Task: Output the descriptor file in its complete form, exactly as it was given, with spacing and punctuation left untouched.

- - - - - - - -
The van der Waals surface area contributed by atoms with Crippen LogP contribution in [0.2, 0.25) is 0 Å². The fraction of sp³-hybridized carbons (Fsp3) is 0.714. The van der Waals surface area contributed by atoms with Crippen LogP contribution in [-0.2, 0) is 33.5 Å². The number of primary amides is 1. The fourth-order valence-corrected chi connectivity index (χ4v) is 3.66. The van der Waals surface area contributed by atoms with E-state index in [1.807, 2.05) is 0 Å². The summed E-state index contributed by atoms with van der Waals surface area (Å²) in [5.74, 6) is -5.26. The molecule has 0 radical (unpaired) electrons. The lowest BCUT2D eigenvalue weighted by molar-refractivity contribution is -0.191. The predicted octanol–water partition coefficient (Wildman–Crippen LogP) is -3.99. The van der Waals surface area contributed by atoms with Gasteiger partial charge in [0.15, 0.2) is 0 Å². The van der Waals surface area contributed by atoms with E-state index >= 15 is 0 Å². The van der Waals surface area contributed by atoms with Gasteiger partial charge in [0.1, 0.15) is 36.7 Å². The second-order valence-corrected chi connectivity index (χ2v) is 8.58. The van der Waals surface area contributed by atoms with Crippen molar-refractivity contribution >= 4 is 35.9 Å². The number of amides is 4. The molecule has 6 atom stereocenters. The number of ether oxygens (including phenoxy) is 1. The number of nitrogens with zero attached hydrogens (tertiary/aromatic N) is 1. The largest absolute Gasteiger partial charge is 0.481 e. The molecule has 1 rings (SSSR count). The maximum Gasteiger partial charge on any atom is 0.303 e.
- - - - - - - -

The van der Waals surface area contributed by atoms with Crippen LogP contribution in [0.2, 0.25) is 0 Å². The fraction of sp³-hybridized carbons (Fsp3) is 0.714. The van der Waals surface area contributed by atoms with Crippen LogP contribution in [-0.2, 0) is 33.5 Å². The number of primary amides is 1. The fourth-order valence-corrected chi connectivity index (χ4v) is 3.66. The van der Waals surface area contributed by atoms with E-state index in [1.807, 2.05) is 0 Å². The summed E-state index contributed by atoms with van der Waals surface area (Å²) in [5.74, 6) is -5.26. The molecule has 0 radical (unpaired) electrons. The lowest BCUT2D eigenvalue weighted by molar-refractivity contribution is -0.191. The predicted octanol–water partition coefficient (Wildman–Crippen LogP) is -3.99. The van der Waals surface area contributed by atoms with Gasteiger partial charge in [0.15, 0.2) is 0 Å². The van der Waals surface area contributed by atoms with E-state index >= 15 is 0 Å². The van der Waals surface area contributed by atoms with Gasteiger partial charge in [0.1, 0.15) is 36.7 Å². The second-order valence-corrected chi connectivity index (χ2v) is 8.58. The van der Waals surface area contributed by atoms with Crippen molar-refractivity contribution >= 4 is 35.9 Å². The number of amides is 4. The molecule has 6 atom stereocenters. The number of ether oxygens (including phenoxy) is 1. The number of nitrogens with zero attached hydrogens (tertiary/aromatic N) is 1. The largest absolute Gasteiger partial charge is 0.481 e. The molecule has 1 rings (SSSR count). The maximum Gasteiger partial charge on any atom is 0.303 e.